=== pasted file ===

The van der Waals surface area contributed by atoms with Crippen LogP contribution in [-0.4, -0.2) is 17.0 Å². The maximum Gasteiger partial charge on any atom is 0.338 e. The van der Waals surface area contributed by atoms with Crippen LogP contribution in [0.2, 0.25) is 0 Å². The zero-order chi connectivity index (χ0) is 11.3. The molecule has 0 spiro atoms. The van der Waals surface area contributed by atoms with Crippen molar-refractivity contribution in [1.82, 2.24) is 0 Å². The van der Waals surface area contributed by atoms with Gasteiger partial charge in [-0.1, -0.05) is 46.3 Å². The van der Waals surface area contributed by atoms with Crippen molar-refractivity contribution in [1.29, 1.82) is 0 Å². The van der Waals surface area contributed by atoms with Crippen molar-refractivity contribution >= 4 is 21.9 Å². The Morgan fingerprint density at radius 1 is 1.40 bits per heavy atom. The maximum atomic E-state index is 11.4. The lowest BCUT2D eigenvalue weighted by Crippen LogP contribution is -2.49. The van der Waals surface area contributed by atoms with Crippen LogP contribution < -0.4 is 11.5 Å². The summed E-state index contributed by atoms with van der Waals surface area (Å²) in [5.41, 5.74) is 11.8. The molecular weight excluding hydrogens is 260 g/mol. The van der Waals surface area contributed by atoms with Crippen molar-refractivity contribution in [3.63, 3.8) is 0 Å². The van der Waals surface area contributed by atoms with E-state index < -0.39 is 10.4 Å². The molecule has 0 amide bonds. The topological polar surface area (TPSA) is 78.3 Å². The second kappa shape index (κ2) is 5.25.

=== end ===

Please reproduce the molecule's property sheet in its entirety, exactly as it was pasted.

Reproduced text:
The van der Waals surface area contributed by atoms with Crippen LogP contribution in [-0.4, -0.2) is 17.0 Å². The maximum Gasteiger partial charge on any atom is 0.338 e. The van der Waals surface area contributed by atoms with Crippen LogP contribution in [0.2, 0.25) is 0 Å². The zero-order chi connectivity index (χ0) is 11.3. The molecule has 0 spiro atoms. The van der Waals surface area contributed by atoms with Crippen molar-refractivity contribution in [1.82, 2.24) is 0 Å². The van der Waals surface area contributed by atoms with Gasteiger partial charge in [-0.1, -0.05) is 46.3 Å². The van der Waals surface area contributed by atoms with Crippen molar-refractivity contribution in [1.29, 1.82) is 0 Å². The van der Waals surface area contributed by atoms with Crippen molar-refractivity contribution >= 4 is 21.9 Å². The Morgan fingerprint density at radius 1 is 1.40 bits per heavy atom. The maximum atomic E-state index is 11.4. The lowest BCUT2D eigenvalue weighted by Crippen LogP contribution is -2.49. The van der Waals surface area contributed by atoms with Crippen LogP contribution < -0.4 is 11.5 Å². The summed E-state index contributed by atoms with van der Waals surface area (Å²) in [5.41, 5.74) is 11.8. The molecular weight excluding hydrogens is 260 g/mol. The van der Waals surface area contributed by atoms with Crippen molar-refractivity contribution in [3.63, 3.8) is 0 Å². The van der Waals surface area contributed by atoms with E-state index < -0.39 is 10.4 Å². The molecule has 0 amide bonds. The topological polar surface area (TPSA) is 78.3 Å². The second kappa shape index (κ2) is 5.25.